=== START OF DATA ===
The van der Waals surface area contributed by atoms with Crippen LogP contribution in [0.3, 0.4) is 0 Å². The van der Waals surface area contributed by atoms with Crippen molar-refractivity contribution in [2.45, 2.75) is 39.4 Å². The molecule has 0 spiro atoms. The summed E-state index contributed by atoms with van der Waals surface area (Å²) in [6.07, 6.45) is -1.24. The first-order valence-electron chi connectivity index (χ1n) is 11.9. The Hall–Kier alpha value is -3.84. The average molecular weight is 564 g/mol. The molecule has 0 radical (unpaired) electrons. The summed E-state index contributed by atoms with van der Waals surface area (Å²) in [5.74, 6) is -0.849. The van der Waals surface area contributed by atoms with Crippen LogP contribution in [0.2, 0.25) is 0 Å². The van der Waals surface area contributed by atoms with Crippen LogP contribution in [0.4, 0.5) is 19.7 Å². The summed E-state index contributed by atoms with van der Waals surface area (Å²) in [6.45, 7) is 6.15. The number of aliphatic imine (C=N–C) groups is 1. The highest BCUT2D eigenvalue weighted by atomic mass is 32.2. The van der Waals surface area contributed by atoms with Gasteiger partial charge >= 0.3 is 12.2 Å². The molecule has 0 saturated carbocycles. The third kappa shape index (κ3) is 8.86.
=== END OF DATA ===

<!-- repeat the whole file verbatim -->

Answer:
The van der Waals surface area contributed by atoms with Crippen LogP contribution in [0.3, 0.4) is 0 Å². The van der Waals surface area contributed by atoms with Crippen molar-refractivity contribution in [2.45, 2.75) is 39.4 Å². The molecule has 0 spiro atoms. The summed E-state index contributed by atoms with van der Waals surface area (Å²) in [6.07, 6.45) is -1.24. The first-order valence-electron chi connectivity index (χ1n) is 11.9. The Hall–Kier alpha value is -3.84. The average molecular weight is 564 g/mol. The molecule has 0 radical (unpaired) electrons. The summed E-state index contributed by atoms with van der Waals surface area (Å²) in [5.74, 6) is -0.849. The van der Waals surface area contributed by atoms with Crippen LogP contribution in [0.2, 0.25) is 0 Å². The van der Waals surface area contributed by atoms with Crippen LogP contribution in [0.4, 0.5) is 19.7 Å². The summed E-state index contributed by atoms with van der Waals surface area (Å²) in [6.45, 7) is 6.15. The number of aliphatic imine (C=N–C) groups is 1. The highest BCUT2D eigenvalue weighted by atomic mass is 32.2. The van der Waals surface area contributed by atoms with Gasteiger partial charge >= 0.3 is 12.2 Å². The molecule has 0 saturated carbocycles. The third kappa shape index (κ3) is 8.86.